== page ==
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Google to release another new gTLD next month

Kevin Murphy, November 19, 2021, Domain Registries

Google Registry is gearing up to unleash another gTLD from its stockpile of unreleased strings next month.

The gTLD is .day, one of over 100 that Google applied for in 2012 after a reported brainstorming session at the company.

According to its application:

The specialization goal of the proposed gTLD is to offer a new Internet environment that allows users to create and organize events that have or will occur on a particular day. The proposed gTLD will provide a single domain name hierarchy for Internet users globally to promote celebrations, such as a holi.day, wedding.day, or birth.day.

With that in mind, it’s difficult to see .day being a high-volume TLD along the lines of Google’s popular .app or .dev gTLDs.

While the company itself doesn’t seem to have addressed the launch publicly, it has given details to registrars and informed ICANN about its start-up dates.

It started a Qualified Launch Program program earlier this week. That’s where it gets to hand out a limited number of domains to hand-picked anchor tenants.

The sunrise period, restricted of course to trademarks, begins December 14 and ends January 24.

General availability starts January 25, according to registrars and ICANN records, with a seven-day Early Access Period during which domains can be purchased at daily-decreasing premium prices.

Full regular-price general availability begins February 1.

Geo gTLDs catch a break with new launch rules

Kevin Murphy, April 11, 2014, Domain Policy

New gTLDs with a geographic or community focus have won concessions from ICANN under new rules published today.

All new gTLD registries will be able to allocate names to public authorities, matching for example district names or landmarks, even if those names match trademarks in the Trademark Clearinghouse.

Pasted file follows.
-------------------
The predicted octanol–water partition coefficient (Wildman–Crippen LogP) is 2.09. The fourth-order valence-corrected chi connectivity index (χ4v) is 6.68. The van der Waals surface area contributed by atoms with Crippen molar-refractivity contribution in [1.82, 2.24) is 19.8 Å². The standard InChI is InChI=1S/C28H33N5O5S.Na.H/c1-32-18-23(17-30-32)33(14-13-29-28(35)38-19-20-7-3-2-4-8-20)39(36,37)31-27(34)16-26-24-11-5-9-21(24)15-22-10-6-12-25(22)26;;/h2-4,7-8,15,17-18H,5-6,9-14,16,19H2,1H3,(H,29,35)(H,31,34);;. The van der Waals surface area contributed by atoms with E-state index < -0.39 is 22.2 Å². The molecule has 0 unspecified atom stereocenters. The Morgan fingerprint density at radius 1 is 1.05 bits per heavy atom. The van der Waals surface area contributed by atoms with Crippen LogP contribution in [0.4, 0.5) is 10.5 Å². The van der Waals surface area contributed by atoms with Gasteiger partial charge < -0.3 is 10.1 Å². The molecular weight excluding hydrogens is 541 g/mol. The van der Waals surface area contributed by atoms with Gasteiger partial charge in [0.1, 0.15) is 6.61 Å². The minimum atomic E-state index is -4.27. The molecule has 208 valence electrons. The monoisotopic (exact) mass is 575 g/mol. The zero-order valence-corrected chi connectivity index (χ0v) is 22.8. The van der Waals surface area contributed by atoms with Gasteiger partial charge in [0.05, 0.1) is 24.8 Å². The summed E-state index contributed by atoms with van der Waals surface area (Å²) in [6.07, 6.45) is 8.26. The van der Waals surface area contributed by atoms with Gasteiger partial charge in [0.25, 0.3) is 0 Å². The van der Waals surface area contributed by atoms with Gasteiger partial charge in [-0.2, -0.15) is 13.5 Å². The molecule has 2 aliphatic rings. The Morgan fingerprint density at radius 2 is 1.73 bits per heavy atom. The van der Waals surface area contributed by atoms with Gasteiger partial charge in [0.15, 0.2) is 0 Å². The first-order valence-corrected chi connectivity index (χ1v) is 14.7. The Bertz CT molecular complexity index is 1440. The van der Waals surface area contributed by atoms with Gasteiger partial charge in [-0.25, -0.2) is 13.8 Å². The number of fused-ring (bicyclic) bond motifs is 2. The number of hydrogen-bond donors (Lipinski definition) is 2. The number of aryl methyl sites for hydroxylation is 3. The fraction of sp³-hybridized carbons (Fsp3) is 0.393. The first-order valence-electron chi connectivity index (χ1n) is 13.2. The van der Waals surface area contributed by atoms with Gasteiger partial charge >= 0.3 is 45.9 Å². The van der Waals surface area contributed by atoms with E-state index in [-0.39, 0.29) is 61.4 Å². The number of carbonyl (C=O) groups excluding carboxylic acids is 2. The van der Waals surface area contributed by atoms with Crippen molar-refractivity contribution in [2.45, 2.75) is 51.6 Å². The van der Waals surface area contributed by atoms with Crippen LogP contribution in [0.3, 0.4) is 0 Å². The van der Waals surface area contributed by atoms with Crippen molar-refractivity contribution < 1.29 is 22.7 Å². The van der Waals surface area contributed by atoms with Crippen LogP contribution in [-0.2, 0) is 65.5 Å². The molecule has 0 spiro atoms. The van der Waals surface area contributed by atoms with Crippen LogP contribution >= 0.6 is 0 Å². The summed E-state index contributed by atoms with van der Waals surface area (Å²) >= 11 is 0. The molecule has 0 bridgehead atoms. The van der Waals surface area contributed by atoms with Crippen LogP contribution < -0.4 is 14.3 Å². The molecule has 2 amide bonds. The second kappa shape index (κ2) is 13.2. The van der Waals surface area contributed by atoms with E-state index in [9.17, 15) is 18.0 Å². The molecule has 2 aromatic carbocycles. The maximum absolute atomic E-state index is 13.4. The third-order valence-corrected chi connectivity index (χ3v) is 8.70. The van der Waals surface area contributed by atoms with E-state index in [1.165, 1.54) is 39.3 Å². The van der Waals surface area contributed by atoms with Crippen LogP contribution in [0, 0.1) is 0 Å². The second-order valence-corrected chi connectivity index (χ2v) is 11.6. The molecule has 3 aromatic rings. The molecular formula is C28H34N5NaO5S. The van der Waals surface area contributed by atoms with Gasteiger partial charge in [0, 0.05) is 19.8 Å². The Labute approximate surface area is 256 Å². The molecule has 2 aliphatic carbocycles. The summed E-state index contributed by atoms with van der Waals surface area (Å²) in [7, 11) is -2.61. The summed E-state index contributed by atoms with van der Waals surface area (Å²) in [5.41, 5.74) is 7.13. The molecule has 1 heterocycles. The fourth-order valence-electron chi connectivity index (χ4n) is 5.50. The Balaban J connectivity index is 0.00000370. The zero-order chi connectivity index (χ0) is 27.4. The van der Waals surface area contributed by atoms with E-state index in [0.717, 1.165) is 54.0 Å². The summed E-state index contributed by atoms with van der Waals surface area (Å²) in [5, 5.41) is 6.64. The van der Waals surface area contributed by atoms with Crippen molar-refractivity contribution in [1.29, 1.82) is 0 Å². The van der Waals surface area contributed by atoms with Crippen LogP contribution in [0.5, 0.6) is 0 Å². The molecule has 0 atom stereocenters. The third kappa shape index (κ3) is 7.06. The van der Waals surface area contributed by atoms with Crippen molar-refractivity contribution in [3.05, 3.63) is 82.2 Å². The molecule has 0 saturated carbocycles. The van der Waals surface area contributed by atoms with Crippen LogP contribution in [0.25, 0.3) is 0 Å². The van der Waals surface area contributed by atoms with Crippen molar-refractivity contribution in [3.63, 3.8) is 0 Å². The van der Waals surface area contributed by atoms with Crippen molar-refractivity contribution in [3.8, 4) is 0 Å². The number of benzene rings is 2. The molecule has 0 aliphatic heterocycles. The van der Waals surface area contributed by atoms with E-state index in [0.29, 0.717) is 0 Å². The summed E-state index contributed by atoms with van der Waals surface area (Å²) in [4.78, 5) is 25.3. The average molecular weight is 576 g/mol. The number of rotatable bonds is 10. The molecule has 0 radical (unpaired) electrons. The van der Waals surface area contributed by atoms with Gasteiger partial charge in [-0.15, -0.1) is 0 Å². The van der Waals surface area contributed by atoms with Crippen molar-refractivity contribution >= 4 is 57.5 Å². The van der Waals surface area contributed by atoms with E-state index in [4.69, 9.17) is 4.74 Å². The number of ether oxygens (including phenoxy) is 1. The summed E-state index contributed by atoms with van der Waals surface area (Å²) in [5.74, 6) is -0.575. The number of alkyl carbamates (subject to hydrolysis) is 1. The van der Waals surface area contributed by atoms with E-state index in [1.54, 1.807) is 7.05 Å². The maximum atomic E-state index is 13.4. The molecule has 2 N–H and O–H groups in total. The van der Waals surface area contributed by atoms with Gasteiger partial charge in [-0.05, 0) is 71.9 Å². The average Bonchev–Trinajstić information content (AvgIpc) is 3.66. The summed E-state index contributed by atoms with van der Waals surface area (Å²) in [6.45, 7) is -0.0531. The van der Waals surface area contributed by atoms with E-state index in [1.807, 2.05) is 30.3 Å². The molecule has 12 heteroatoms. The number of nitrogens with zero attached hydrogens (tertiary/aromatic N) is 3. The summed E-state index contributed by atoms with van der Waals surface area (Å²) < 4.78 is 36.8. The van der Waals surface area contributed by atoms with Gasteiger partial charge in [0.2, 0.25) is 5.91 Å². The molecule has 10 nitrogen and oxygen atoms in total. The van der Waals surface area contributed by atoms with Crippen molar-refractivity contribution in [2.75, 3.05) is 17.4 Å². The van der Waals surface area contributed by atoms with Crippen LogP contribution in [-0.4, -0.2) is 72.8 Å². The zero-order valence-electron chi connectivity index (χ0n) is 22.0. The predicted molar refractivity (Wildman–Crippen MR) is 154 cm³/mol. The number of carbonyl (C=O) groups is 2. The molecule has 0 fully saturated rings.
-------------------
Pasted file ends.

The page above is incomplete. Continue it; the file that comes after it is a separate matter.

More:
The change came in the final version of the Qualified Launch Program guidelines, which spells out how new registries are able to allocate up to 100 names, pre-sunrise, to anchor tenants.

The new language related to public authorities reads says that any registry, may give names to any “international, national, regional, local or municipal governmental authority”.

Such domains must match “the name of a building, park, monument, airport or other public place… region, city, street, district or other geographic area” operated by the authority, the name or acronym of the authority itself, or the name of one of its public services.

The carve-out would allow (to use a Minds + Machines example), the .london registry to give thepolice.london to the Metropolitan Police, even if the Sting-fronted band The Police had a matching mark in the TMCH.

The newly amended rules apply to all new gTLDs, not only those that were classified as “geographic” under ICANN’s rules. So they would apply to .scot, for example, even though it’s not strictly a geographic name.

But the QLP still would prevent registries allocating a TMCH-listed string to anyone prior to their sunrise period concluding, unless the entity getting the name also owned the TMCH listing.

The new QLP rules are available here.